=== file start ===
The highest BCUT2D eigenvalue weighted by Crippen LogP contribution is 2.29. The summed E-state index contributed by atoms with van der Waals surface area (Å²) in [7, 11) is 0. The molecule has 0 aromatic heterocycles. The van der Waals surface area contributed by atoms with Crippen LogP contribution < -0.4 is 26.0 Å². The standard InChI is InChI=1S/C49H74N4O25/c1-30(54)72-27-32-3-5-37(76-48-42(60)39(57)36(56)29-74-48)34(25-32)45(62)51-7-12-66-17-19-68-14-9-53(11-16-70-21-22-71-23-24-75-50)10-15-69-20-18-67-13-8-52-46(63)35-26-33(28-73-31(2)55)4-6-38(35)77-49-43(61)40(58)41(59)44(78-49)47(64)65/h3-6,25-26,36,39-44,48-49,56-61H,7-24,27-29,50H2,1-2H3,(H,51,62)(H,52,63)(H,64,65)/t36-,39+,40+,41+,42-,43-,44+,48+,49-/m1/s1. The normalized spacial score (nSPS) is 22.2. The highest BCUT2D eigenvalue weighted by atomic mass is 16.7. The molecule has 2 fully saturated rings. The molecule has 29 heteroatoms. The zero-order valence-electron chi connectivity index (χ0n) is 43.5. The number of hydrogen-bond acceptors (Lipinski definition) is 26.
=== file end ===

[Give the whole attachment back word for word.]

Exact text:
The highest BCUT2D eigenvalue weighted by Crippen LogP contribution is 2.29. The summed E-state index contributed by atoms with van der Waals surface area (Å²) in [7, 11) is 0. The molecule has 0 aromatic heterocycles. The van der Waals surface area contributed by atoms with Crippen LogP contribution < -0.4 is 26.0 Å². The standard InChI is InChI=1S/C49H74N4O25/c1-30(54)72-27-32-3-5-37(76-48-42(60)39(57)36(56)29-74-48)34(25-32)45(62)51-7-12-66-17-19-68-14-9-53(11-16-70-21-22-71-23-24-75-50)10-15-69-20-18-67-13-8-52-46(63)35-26-33(28-73-31(2)55)4-6-38(35)77-49-43(61)40(58)41(59)44(78-49)47(64)65/h3-6,25-26,36,39-44,48-49,56-61H,7-24,27-29,50H2,1-2H3,(H,51,62)(H,52,63)(H,64,65)/t36-,39+,40+,41+,42-,43-,44+,48+,49-/m1/s1. The normalized spacial score (nSPS) is 22.2. The highest BCUT2D eigenvalue weighted by atomic mass is 16.7. The molecule has 2 fully saturated rings. The molecule has 29 heteroatoms. The zero-order valence-electron chi connectivity index (χ0n) is 43.5. The number of hydrogen-bond acceptors (Lipinski definition) is 26.